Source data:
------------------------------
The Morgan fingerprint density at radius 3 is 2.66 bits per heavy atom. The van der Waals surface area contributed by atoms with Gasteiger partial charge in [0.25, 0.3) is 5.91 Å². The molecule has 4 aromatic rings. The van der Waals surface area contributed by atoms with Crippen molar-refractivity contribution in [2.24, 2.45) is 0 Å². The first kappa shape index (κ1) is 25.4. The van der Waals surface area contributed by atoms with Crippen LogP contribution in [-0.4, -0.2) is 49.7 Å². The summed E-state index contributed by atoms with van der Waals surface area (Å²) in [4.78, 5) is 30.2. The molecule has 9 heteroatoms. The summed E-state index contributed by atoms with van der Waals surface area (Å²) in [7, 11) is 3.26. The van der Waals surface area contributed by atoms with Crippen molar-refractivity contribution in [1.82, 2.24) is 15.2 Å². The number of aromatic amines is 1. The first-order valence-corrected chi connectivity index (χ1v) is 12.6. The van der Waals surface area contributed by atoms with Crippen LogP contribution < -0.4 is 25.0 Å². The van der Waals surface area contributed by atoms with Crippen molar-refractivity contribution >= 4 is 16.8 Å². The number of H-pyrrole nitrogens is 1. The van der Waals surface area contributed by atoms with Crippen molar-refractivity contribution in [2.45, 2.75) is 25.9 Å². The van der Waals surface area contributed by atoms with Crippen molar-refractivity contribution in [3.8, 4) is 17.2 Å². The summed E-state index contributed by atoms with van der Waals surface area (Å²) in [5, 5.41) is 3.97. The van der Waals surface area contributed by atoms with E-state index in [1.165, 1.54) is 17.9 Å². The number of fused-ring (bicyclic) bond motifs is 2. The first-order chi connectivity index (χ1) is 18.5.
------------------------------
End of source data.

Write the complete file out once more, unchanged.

The Morgan fingerprint density at radius 3 is 2.66 bits per heavy atom. The van der Waals surface area contributed by atoms with Gasteiger partial charge in [0.25, 0.3) is 5.91 Å². The molecule has 4 aromatic rings. The van der Waals surface area contributed by atoms with Crippen molar-refractivity contribution in [2.24, 2.45) is 0 Å². The first kappa shape index (κ1) is 25.4. The van der Waals surface area contributed by atoms with Crippen LogP contribution in [-0.4, -0.2) is 49.7 Å². The summed E-state index contributed by atoms with van der Waals surface area (Å²) in [4.78, 5) is 30.2. The molecule has 9 heteroatoms. The summed E-state index contributed by atoms with van der Waals surface area (Å²) in [7, 11) is 3.26. The van der Waals surface area contributed by atoms with Crippen molar-refractivity contribution in [1.82, 2.24) is 15.2 Å². The number of aromatic amines is 1. The first-order valence-corrected chi connectivity index (χ1v) is 12.6. The van der Waals surface area contributed by atoms with Crippen LogP contribution < -0.4 is 25.0 Å². The van der Waals surface area contributed by atoms with Crippen molar-refractivity contribution >= 4 is 16.8 Å². The number of H-pyrrole nitrogens is 1. The van der Waals surface area contributed by atoms with Crippen molar-refractivity contribution in [2.45, 2.75) is 25.9 Å². The van der Waals surface area contributed by atoms with Crippen molar-refractivity contribution in [3.8, 4) is 17.2 Å². The summed E-state index contributed by atoms with van der Waals surface area (Å²) in [5, 5.41) is 3.97. The van der Waals surface area contributed by atoms with E-state index in [1.165, 1.54) is 17.9 Å². The number of fused-ring (bicyclic) bond motifs is 2. The first-order chi connectivity index (χ1) is 18.5.